Or it’s like Roland Barthes’ “writerly writing,” text with purposeful gaps the reader must fill, making the experience of reading more integrated with the process of writing. The ultimate, he says, is a blank page.
Or no pages at all, in which case I’ve already published my book, and you’ve already read it. What did you think?
In the book (Lulu’s journal) within my book (Venus on Mars), the words keep escaping the pages and flying all over the place. Now my actual words are taking a trip on their own. Last week I sent them off to professional editor Carolyn Fireside in New York, who comes highly recommended; I’ve hired her to shepherd(ess?) my novel to its excellent completion.
It was hard to let go. It was not just the time it took to print out all 300 pages, not even having to run to Office Depot and buy new printer ink mid-way through the print-out. It was not having to rummage through the garage in search of a box that would fit the pages, or the packaging, taping, addressing it all and then driving it to the post office.
It was the end of my solitary nurturing. Taking care of my words has been my job for the past two years and I’m proud of how they’ve grown and matured to the point that they can stand on their own. All the little verbs and nouns have learned how to anchor a sentence, while the adjectives and adverbs grace the words around them with detail, color and pizazz. Properly placed conjunctions, pronouns and exclamations shape and blend the entire combination of words, phrases and punctuation into a readable and meaningful whole.
All mine, all leaving me.
Even so, on my way back from the post office, I felt a huge burden lifted. I’m trying to remember how I felt, driving down Ocean Avenue, the sunroof open; I imagine that I stuck my hand up through the sunroof , index finger pointing into the (that day) clear blue San Francisco sky, shouting “woohoo!” Something energetic playing on the car radio. But then these are just words I’ve made up; I’m not sure what really happened. I just remember the relief, the tranquility and welcome silence inside my brain that had been so busy, so stressed, so geared toward completion.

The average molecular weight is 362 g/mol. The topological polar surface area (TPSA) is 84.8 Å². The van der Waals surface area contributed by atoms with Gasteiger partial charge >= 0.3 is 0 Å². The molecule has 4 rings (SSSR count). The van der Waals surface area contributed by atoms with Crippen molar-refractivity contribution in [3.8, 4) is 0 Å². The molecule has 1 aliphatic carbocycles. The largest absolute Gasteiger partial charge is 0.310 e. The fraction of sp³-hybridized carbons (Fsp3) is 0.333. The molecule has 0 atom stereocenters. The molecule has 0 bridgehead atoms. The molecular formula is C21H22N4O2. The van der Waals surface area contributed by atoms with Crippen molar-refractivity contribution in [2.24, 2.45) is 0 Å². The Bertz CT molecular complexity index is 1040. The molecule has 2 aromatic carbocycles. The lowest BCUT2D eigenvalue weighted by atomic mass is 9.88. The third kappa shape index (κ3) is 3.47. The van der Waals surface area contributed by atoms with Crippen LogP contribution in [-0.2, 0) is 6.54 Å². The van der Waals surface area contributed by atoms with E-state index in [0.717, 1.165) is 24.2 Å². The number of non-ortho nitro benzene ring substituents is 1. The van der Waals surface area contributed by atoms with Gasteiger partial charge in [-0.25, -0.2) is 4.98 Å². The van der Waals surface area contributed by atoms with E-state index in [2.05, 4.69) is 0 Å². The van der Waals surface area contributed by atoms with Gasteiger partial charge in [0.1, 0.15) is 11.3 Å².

This week, I’ve sent my words out to four “volunteer” readers, a truly impressive group.
Antoinette Beiser, Lowell Observatory librarian/archivist, who was an incredible help to me when I visited the observatory to research its history and has continued to send me any relevant info that comes across her desk.
Bill Green, retired director of the Image Processing Lab at JPL, who met met with me while I was researching there and added his personal reminiscences to the facts I dug out of the JPL archive. We went through an earthquake together that day and have kept in touch – his grandson is a cinema major at SFSU, where I teach.
Writer/editor Harriet Ellenberger, a friend from my long-ago radical feminist days in Charlotte – we were part of an intense group of women who plotted to change the world – and succeeded in some ways. I’d lost track of her, but recently we’ve reconnected via Linkedin.
And Al Sinerco, man of many talents – musician, ceramicist, multimedia artist – and fellow geek who is reading my manuscript on his new iPad.
Many, many, many thanks and big, huge shoutouts to them all.
I know it’s not over, but now that I’m past the initial separation anxiety, I’m pleased to have my words resting in other people’s hands, people who are qualified to encourage my words to take the next step, and then the next. Eventually my words will return to my nest for rewrites; some may be lost forever, while new ones take their place. In editing, it’s all about the package, not its individual parts.
Without my words, I’m free. I can work out first thing in the morning instead of hovering over my words, trying to decide whether I might improve them. I can water the garden, re-pot my root-bound house plants, play with feral cats who wander into the kitchen. Isn’t this the way life is supposed to be lived? Without words?